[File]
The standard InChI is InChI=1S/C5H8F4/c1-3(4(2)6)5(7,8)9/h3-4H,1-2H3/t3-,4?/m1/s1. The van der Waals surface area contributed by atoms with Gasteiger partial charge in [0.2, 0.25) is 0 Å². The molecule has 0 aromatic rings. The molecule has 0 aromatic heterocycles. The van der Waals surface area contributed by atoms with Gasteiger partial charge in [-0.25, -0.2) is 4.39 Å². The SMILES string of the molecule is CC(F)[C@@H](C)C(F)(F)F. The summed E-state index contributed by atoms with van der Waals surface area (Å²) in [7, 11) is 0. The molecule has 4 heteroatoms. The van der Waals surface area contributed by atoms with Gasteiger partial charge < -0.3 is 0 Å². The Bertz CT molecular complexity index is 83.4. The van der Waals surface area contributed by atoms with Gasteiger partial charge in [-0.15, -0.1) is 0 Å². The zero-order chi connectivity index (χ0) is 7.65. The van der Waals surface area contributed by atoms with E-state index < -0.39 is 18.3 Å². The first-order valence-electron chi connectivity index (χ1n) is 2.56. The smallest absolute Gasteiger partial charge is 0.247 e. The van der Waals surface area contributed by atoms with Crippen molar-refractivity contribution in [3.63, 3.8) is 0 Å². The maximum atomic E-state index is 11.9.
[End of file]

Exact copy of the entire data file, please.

The standard InChI is InChI=1S/C5H8F4/c1-3(4(2)6)5(7,8)9/h3-4H,1-2H3/t3-,4?/m1/s1. The van der Waals surface area contributed by atoms with Gasteiger partial charge in [0.2, 0.25) is 0 Å². The molecule has 0 aromatic rings. The molecule has 0 aromatic heterocycles. The van der Waals surface area contributed by atoms with Gasteiger partial charge in [-0.25, -0.2) is 4.39 Å². The SMILES string of the molecule is CC(F)[C@@H](C)C(F)(F)F. The summed E-state index contributed by atoms with van der Waals surface area (Å²) in [7, 11) is 0. The molecule has 4 heteroatoms. The van der Waals surface area contributed by atoms with Gasteiger partial charge < -0.3 is 0 Å². The Bertz CT molecular complexity index is 83.4. The van der Waals surface area contributed by atoms with Gasteiger partial charge in [-0.15, -0.1) is 0 Å². The zero-order chi connectivity index (χ0) is 7.65. The van der Waals surface area contributed by atoms with E-state index < -0.39 is 18.3 Å². The first-order valence-electron chi connectivity index (χ1n) is 2.56. The smallest absolute Gasteiger partial charge is 0.247 e. The van der Waals surface area contributed by atoms with Crippen molar-refractivity contribution in [3.63, 3.8) is 0 Å². The maximum atomic E-state index is 11.9.